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July 2018

"The Candid Caregiver (TCC) is a safe place for all caregivers, of any condition area or caregiving level, to go for candid yet professional guidance. Questions will be answered, tough topics will be discussed, and the caregivers will ultimately have a place where they, themselves, feel cared for. No topics are off the table. Ask your questions and share your stories on social media using the hashtag #TheCandidCaregiver." Read more →


My car, buffeted by wind that had chilled to 30 below zero, plowed through yet-to-be-cleared streets. Mom had set off her personal alarm so the dispatcher called me as planned. It had been one of those days. I’d just returned home from the nearby nursing facility after trying to calm my dad, who was experiencing a major anxiety episode due to his dementia. No rest for the caregiver. I climbed back in the car and fought my way through the streets to Mom.  Read more →


Dear Carol: Mom had a stroke two years ago and Dad provides her care. She's had health issues for over 10 years so he's actually been a caregiver for a long time. Now, Mom's developed vascular dementia. I don’t think she's ready for a nursing home, but I do feel that Dad is risking his health by doing too much. They need help. The problem is that Mom doesn't want "outsiders" in her home, and Dad does what Mom wants. I help when I can but have a job and family. How do I convince them to accept assistance from an in-home care agency? – GB Read more →


"Where's my college ring?" This had become Dad's mantra during some months of his early demented years. I knew he hadn't gotten a ring when he graduated from college. His college career was interrupted by World War II, then work and a family. He went back to school during his work career. I, at age fourteen, attended his college graduation. I suppose, with a family to support, he didn't think a college ring was important. He didn't order one. He never owned one. But no way would he believe that now, as a man in his late seventies with heavy-duty dementia Read more →


One of the most painful times for some families comes when their loved one can no longer thrive with in-home care and is in need of the skilled care that a nursing home can provide. Difficult as this time can be, emotion must be put aside so that necessary research can be conducted to find the best care facility possible. Read more →


A dementia caregiver guide for navigating through delicate situations: Providing care for someone who lives with any type of dementia — whether it’s Alzheimer’s, vascular, Lewy body or any of the myriad incarnations — can be intimidating. We watch helplessly as someone we love changes dramatically in how they view the world, and in the words and actions that they can understand. These changes can lead to situations where we unintentionally say and do things that make life harder for everyone involved. Read more →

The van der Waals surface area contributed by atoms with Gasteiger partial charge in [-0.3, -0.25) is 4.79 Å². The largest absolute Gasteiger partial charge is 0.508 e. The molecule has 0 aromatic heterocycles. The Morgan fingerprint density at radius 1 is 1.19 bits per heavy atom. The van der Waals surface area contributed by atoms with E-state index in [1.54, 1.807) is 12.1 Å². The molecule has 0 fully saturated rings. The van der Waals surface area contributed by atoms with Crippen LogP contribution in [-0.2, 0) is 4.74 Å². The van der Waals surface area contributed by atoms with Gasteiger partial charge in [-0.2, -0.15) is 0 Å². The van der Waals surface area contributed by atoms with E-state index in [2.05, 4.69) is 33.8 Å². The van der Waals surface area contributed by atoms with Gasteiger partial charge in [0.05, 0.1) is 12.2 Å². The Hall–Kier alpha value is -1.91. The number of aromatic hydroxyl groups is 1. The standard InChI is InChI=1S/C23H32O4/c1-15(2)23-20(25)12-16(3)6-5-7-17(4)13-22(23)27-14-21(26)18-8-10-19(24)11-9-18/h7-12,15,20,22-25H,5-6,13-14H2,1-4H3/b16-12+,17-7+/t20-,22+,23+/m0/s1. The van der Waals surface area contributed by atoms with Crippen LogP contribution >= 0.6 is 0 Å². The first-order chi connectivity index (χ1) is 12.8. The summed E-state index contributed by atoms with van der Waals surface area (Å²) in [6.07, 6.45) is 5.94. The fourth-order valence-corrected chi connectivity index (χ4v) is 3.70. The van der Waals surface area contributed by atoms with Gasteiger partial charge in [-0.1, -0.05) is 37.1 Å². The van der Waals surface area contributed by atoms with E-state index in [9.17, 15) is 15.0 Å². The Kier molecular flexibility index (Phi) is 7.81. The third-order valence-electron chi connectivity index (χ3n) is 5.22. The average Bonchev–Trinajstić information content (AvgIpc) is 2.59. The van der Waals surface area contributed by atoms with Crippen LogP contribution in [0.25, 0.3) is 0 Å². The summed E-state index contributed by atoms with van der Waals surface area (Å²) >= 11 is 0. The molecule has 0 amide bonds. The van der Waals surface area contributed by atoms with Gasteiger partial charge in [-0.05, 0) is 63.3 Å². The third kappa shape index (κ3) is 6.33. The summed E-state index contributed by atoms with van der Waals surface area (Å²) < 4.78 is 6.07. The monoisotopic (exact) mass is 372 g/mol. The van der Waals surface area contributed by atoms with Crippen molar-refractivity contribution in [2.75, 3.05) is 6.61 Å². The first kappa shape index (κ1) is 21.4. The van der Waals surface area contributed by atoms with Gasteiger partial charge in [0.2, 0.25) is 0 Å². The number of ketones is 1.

Specialized care is needed at different stages of dementia. Frequently, the only way to provide that kind of care is to move the person to either a memory unit or a family home, while supplementing care provided by family members with paid in-home caregivers. In many cases, it’s simply unrealistic to expect to never have to relocate someone who has dementia. At the same time, frequently moving someone with dementia around can be problematic.  Read more →


As you watch your parents or other beloved elders age, sometimes worry becomes inevitable. Should they have housing upgrades? Can they continue to live independently? Your intention isn’t to take over their lives, but you may genuinely want to start the conversation about possible future changes. How do you do this without causing a backlash? Read more →


Let me start at the beginning: A couple of weeks ago, I attended a training program at Bethany Homes, a care facility near my home Read more →


Unlike me, many caregivers care for an elder or a spouse who lives in the same home. If you are fortunate, your care receivers may be cognitively able to understand that this is a bad day for you and you may not be as helpful as you’d like. If this is the case, tell them that you are sick, or that you have a migraine, or whatever your issue is. Read more →